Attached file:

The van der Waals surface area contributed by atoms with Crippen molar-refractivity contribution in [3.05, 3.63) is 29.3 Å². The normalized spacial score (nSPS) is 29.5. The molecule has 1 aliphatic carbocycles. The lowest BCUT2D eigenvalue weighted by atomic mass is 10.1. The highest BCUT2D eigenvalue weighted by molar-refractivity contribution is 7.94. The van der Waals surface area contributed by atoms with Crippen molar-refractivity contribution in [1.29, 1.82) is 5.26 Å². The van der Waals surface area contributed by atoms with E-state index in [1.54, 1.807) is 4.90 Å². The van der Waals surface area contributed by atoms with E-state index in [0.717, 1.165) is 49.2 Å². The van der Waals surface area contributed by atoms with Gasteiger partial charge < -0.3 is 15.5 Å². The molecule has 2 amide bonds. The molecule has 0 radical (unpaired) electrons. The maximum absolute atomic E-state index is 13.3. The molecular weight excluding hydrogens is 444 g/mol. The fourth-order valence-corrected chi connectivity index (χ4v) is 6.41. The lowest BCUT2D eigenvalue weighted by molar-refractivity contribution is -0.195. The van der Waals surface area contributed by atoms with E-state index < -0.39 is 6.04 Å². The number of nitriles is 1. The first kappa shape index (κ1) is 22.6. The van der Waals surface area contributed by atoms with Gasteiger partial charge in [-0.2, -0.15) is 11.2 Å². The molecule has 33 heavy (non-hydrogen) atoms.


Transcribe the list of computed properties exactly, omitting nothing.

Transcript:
The van der Waals surface area contributed by atoms with Crippen molar-refractivity contribution in [3.05, 3.63) is 29.3 Å². The normalized spacial score (nSPS) is 29.5. The molecule has 1 aliphatic carbocycles. The lowest BCUT2D eigenvalue weighted by atomic mass is 10.1. The highest BCUT2D eigenvalue weighted by molar-refractivity contribution is 7.94. The van der Waals surface area contributed by atoms with Crippen molar-refractivity contribution in [1.29, 1.82) is 5.26 Å². The van der Waals surface area contributed by atoms with E-state index in [1.54, 1.807) is 4.90 Å². The van der Waals surface area contributed by atoms with E-state index in [0.717, 1.165) is 49.2 Å². The van der Waals surface area contributed by atoms with Gasteiger partial charge < -0.3 is 15.5 Å². The molecule has 2 amide bonds. The molecule has 0 radical (unpaired) electrons. The maximum absolute atomic E-state index is 13.3. The molecular weight excluding hydrogens is 444 g/mol. The fourth-order valence-corrected chi connectivity index (χ4v) is 6.41. The lowest BCUT2D eigenvalue weighted by molar-refractivity contribution is -0.195. The van der Waals surface area contributed by atoms with E-state index < -0.39 is 6.04 Å². The number of nitriles is 1. The first kappa shape index (κ1) is 22.6. The van der Waals surface area contributed by atoms with Gasteiger partial charge in [-0.2, -0.15) is 11.2 Å². The molecule has 33 heavy (non-hydrogen) atoms.